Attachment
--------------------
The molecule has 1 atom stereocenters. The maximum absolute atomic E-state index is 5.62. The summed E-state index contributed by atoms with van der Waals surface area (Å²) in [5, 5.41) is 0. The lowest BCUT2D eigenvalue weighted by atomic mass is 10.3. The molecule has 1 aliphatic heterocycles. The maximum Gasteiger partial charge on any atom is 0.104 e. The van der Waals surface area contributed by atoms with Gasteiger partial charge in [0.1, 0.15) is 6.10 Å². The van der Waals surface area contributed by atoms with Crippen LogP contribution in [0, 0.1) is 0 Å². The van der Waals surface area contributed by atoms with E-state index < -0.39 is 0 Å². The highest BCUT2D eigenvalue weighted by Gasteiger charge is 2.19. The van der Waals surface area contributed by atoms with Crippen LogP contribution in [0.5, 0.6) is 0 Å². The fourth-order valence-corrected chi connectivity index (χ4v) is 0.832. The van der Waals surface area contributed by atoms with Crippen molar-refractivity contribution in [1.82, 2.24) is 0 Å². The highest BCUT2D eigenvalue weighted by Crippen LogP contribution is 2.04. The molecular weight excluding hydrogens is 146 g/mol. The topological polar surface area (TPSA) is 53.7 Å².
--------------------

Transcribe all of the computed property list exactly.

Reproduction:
The molecule has 1 atom stereocenters. The maximum absolute atomic E-state index is 5.62. The summed E-state index contributed by atoms with van der Waals surface area (Å²) in [5, 5.41) is 0. The lowest BCUT2D eigenvalue weighted by atomic mass is 10.3. The molecule has 1 aliphatic heterocycles. The maximum Gasteiger partial charge on any atom is 0.104 e. The van der Waals surface area contributed by atoms with Gasteiger partial charge in [0.1, 0.15) is 6.10 Å². The van der Waals surface area contributed by atoms with Crippen LogP contribution in [0, 0.1) is 0 Å². The van der Waals surface area contributed by atoms with E-state index < -0.39 is 0 Å². The highest BCUT2D eigenvalue weighted by Gasteiger charge is 2.19. The van der Waals surface area contributed by atoms with Crippen LogP contribution in [0.5, 0.6) is 0 Å². The fourth-order valence-corrected chi connectivity index (χ4v) is 0.832. The van der Waals surface area contributed by atoms with Crippen molar-refractivity contribution in [1.82, 2.24) is 0 Å². The highest BCUT2D eigenvalue weighted by Crippen LogP contribution is 2.04. The molecular weight excluding hydrogens is 146 g/mol. The topological polar surface area (TPSA) is 53.7 Å².